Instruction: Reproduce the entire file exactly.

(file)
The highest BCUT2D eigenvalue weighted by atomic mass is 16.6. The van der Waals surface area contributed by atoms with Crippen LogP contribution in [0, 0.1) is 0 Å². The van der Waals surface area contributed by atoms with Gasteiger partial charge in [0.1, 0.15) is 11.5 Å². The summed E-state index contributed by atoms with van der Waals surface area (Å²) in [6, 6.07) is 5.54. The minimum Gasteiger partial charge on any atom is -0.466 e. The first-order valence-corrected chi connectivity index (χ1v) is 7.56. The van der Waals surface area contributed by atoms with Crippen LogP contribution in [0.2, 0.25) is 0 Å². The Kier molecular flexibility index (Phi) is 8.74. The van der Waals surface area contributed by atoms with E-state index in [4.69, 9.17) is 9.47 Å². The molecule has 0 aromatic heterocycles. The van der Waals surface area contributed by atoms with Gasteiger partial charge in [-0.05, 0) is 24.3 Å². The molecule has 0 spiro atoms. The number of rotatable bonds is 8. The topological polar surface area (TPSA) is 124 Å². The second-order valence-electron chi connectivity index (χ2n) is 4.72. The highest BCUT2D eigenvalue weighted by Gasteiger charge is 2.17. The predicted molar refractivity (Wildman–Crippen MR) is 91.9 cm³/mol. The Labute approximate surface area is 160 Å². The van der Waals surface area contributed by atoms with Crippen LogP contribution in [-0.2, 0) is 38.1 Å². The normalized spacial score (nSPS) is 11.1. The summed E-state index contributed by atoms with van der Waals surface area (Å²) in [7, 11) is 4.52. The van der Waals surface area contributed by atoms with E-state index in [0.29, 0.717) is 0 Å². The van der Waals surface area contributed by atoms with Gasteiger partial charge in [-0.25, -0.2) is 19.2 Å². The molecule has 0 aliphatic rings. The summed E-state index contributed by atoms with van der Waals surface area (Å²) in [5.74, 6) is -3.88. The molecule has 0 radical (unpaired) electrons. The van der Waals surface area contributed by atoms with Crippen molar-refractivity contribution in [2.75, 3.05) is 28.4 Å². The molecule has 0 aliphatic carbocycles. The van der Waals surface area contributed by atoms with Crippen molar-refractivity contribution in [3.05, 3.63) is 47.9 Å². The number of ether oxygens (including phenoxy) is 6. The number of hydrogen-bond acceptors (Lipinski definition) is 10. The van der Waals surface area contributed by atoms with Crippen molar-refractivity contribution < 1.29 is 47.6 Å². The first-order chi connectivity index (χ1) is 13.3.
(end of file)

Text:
The highest BCUT2D eigenvalue weighted by atomic mass is 16.6. The van der Waals surface area contributed by atoms with Crippen LogP contribution in [0, 0.1) is 0 Å². The van der Waals surface area contributed by atoms with Gasteiger partial charge in [0.1, 0.15) is 11.5 Å². The summed E-state index contributed by atoms with van der Waals surface area (Å²) in [6, 6.07) is 5.54. The minimum Gasteiger partial charge on any atom is -0.466 e. The first-order valence-corrected chi connectivity index (χ1v) is 7.56. The van der Waals surface area contributed by atoms with Crippen LogP contribution in [0.2, 0.25) is 0 Å². The Kier molecular flexibility index (Phi) is 8.74. The van der Waals surface area contributed by atoms with E-state index in [4.69, 9.17) is 9.47 Å². The molecule has 0 aromatic heterocycles. The van der Waals surface area contributed by atoms with Gasteiger partial charge in [-0.05, 0) is 24.3 Å². The molecule has 0 spiro atoms. The number of rotatable bonds is 8. The topological polar surface area (TPSA) is 124 Å². The second-order valence-electron chi connectivity index (χ2n) is 4.72. The highest BCUT2D eigenvalue weighted by Gasteiger charge is 2.17. The predicted molar refractivity (Wildman–Crippen MR) is 91.9 cm³/mol. The Labute approximate surface area is 160 Å². The van der Waals surface area contributed by atoms with Crippen LogP contribution in [-0.2, 0) is 38.1 Å². The normalized spacial score (nSPS) is 11.1. The summed E-state index contributed by atoms with van der Waals surface area (Å²) in [7, 11) is 4.52. The van der Waals surface area contributed by atoms with E-state index in [0.29, 0.717) is 0 Å². The van der Waals surface area contributed by atoms with Gasteiger partial charge in [-0.25, -0.2) is 19.2 Å². The molecule has 0 aliphatic rings. The summed E-state index contributed by atoms with van der Waals surface area (Å²) in [5.74, 6) is -3.88. The molecule has 0 radical (unpaired) electrons. The van der Waals surface area contributed by atoms with Crippen molar-refractivity contribution in [2.75, 3.05) is 28.4 Å². The molecule has 0 aliphatic carbocycles. The van der Waals surface area contributed by atoms with Crippen molar-refractivity contribution in [3.05, 3.63) is 47.9 Å². The number of ether oxygens (including phenoxy) is 6. The number of hydrogen-bond acceptors (Lipinski definition) is 10. The van der Waals surface area contributed by atoms with Crippen molar-refractivity contribution < 1.29 is 47.6 Å². The first-order chi connectivity index (χ1) is 13.3.